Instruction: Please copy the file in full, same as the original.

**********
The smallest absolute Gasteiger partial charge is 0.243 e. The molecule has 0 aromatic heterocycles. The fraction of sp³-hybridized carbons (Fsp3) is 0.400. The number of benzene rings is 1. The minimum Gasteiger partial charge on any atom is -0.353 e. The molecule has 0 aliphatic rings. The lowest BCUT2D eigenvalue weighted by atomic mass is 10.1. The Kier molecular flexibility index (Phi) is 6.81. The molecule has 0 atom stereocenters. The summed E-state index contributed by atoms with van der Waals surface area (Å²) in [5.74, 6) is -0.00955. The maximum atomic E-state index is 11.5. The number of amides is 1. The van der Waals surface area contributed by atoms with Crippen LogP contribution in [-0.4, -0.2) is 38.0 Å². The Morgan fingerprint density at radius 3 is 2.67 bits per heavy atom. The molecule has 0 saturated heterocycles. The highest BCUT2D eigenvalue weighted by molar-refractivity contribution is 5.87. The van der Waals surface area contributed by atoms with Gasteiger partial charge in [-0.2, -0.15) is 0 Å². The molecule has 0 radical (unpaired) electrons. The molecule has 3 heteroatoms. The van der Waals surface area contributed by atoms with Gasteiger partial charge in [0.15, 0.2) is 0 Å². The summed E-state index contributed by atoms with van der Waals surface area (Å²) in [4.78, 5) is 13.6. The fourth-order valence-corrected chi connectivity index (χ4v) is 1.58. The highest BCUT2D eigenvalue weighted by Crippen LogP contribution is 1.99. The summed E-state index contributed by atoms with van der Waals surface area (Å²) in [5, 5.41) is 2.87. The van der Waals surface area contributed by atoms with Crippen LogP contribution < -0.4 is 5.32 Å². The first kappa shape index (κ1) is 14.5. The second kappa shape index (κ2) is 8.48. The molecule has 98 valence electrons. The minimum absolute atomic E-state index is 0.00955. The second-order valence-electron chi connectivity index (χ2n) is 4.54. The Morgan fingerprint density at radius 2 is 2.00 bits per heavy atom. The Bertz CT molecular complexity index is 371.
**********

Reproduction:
The smallest absolute Gasteiger partial charge is 0.243 e. The molecule has 0 aromatic heterocycles. The fraction of sp³-hybridized carbons (Fsp3) is 0.400. The number of benzene rings is 1. The minimum Gasteiger partial charge on any atom is -0.353 e. The molecule has 0 aliphatic rings. The lowest BCUT2D eigenvalue weighted by atomic mass is 10.1. The Kier molecular flexibility index (Phi) is 6.81. The molecule has 0 atom stereocenters. The summed E-state index contributed by atoms with van der Waals surface area (Å²) in [5.74, 6) is -0.00955. The maximum atomic E-state index is 11.5. The number of amides is 1. The van der Waals surface area contributed by atoms with Crippen LogP contribution in [-0.4, -0.2) is 38.0 Å². The Morgan fingerprint density at radius 3 is 2.67 bits per heavy atom. The molecule has 0 saturated heterocycles. The highest BCUT2D eigenvalue weighted by molar-refractivity contribution is 5.87. The van der Waals surface area contributed by atoms with Gasteiger partial charge in [-0.2, -0.15) is 0 Å². The molecule has 0 radical (unpaired) electrons. The molecule has 3 heteroatoms. The van der Waals surface area contributed by atoms with Gasteiger partial charge in [0.15, 0.2) is 0 Å². The summed E-state index contributed by atoms with van der Waals surface area (Å²) in [4.78, 5) is 13.6. The fourth-order valence-corrected chi connectivity index (χ4v) is 1.58. The highest BCUT2D eigenvalue weighted by Crippen LogP contribution is 1.99. The summed E-state index contributed by atoms with van der Waals surface area (Å²) in [5, 5.41) is 2.87. The van der Waals surface area contributed by atoms with Crippen LogP contribution < -0.4 is 5.32 Å². The first kappa shape index (κ1) is 14.5. The second kappa shape index (κ2) is 8.48. The molecule has 98 valence electrons. The minimum absolute atomic E-state index is 0.00955. The second-order valence-electron chi connectivity index (χ2n) is 4.54. The Morgan fingerprint density at radius 2 is 2.00 bits per heavy atom. The Bertz CT molecular complexity index is 371.